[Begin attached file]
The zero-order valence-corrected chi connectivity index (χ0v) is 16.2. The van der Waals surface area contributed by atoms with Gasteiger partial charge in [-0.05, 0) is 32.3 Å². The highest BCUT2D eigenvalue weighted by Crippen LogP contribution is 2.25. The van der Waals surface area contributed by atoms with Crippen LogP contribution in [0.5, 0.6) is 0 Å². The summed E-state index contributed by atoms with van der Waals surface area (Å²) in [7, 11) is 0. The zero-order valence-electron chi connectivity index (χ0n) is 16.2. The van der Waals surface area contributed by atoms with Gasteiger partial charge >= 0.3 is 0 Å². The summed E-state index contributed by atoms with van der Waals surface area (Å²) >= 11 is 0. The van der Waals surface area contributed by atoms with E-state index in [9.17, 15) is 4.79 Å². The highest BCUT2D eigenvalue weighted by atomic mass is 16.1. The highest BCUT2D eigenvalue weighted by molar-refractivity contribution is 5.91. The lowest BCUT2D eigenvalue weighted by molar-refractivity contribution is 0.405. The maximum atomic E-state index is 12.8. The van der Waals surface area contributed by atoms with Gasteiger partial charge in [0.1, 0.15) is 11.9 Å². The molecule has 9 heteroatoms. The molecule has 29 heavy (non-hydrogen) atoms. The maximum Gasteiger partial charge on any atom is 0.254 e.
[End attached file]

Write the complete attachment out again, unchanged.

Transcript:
The zero-order valence-corrected chi connectivity index (χ0v) is 16.2. The van der Waals surface area contributed by atoms with Gasteiger partial charge in [-0.05, 0) is 32.3 Å². The highest BCUT2D eigenvalue weighted by Crippen LogP contribution is 2.25. The van der Waals surface area contributed by atoms with Crippen LogP contribution in [0.5, 0.6) is 0 Å². The summed E-state index contributed by atoms with van der Waals surface area (Å²) in [7, 11) is 0. The zero-order valence-electron chi connectivity index (χ0n) is 16.2. The van der Waals surface area contributed by atoms with Gasteiger partial charge >= 0.3 is 0 Å². The summed E-state index contributed by atoms with van der Waals surface area (Å²) >= 11 is 0. The van der Waals surface area contributed by atoms with E-state index in [9.17, 15) is 4.79 Å². The highest BCUT2D eigenvalue weighted by atomic mass is 16.1. The highest BCUT2D eigenvalue weighted by molar-refractivity contribution is 5.91. The lowest BCUT2D eigenvalue weighted by molar-refractivity contribution is 0.405. The maximum atomic E-state index is 12.8. The van der Waals surface area contributed by atoms with Gasteiger partial charge in [0.1, 0.15) is 11.9 Å². The molecule has 9 heteroatoms. The molecule has 29 heavy (non-hydrogen) atoms. The maximum Gasteiger partial charge on any atom is 0.254 e.